This is a part of a continuing series of Q&As with members of the American wine community from across the U.S.
Vintner Magazine will share business and personal insights from Winery Owners, Vintners, Marketing Managers, Sales Directors, QCQA staff and others each month to help you get to know each other better in the industry and learn more to better develop your own brand.
Mike Altesleben, Winemaker, Peninsula Cellars — Traverse City, Michigan
VINTNER: How has your business strategy evolved to help grow and stay competitive?
ALTESLEBEN: We’ve been growing grapes, the grapes don’t know that COVID is happening. The vintage is actually really, really nice so far, it’s been dry and not a lot of rain. So we’re expecting some great wines that come out of this vintage. The only problem is we don’t know what the demand is. So we’re just going to do our best job to try to forecast. But I know I can make wines that are ageable. So I’m just going to go ahead and proceed as normal with those varieties. With the varieties that don’t age as well, we’ll probably make smaller batches. And then the wines that go through distribution are going to probably maintain the same level of sales. People are buying wine at the supermarket more than they are coming through the tasting room. Those sales are about the same, but it’s just the tasting room sales that are kind of down. It’s just one of those things we just have to take it day-by-day and adapt as we go because it’s all so new.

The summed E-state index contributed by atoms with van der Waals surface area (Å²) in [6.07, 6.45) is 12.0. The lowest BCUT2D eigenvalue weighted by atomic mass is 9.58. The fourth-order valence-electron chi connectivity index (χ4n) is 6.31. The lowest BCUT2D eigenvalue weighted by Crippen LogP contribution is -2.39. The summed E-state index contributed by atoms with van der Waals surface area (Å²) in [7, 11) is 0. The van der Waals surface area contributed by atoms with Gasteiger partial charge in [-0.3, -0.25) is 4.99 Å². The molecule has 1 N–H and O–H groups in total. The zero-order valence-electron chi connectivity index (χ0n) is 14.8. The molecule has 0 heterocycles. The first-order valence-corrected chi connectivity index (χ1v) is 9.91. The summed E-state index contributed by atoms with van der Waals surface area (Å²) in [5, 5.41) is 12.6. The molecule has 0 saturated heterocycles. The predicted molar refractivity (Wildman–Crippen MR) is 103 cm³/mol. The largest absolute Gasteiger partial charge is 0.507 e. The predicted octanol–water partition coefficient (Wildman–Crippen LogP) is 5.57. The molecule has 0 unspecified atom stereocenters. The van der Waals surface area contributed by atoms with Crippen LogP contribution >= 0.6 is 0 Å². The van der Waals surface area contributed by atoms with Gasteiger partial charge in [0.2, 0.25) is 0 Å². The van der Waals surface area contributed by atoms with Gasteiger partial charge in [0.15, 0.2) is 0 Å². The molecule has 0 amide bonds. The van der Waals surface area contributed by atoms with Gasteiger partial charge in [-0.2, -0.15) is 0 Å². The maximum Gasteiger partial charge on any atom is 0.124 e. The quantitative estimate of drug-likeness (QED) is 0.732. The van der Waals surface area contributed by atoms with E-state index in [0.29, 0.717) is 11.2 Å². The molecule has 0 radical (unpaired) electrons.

VINTNER: Who is your mentor in the industry and why? What have you learned from them?
ALTESLEBEN: My mentor is Coenraad Stassen over at Brys Estate. I had worked with him for five years. He was the first guy that really took me under his wing back in 2011 while I was still in school, and he showed me the right way to do things: cleanliness and timeliness and taught me some technical skills along the way. He taught me a lot about tasting and how everything plays off each other. He taught me how to balance a wine and to finish a wine. He had really high standards.
VINTNER: What idea did you or your team come up with lately that has been a big benefit to how your winery functions?
ALTESLEBEN: Based on Michigan’s variability and vintages, you can’t always make the still wines you’re looking for. So we decided that it would probably be a good idea to start making some sparkling wines. So that’s something that we’re planning on moving forward with.
VINTNER: If you had one business strategy to better the wine industry, what would it be?
ALTESLEBEN: That’s funny, because my personal business strategy would be more tasting rooms, and sales from there. But now with COVID, it’s completely out the window. So I really don’t have a good answer for that one at this point.
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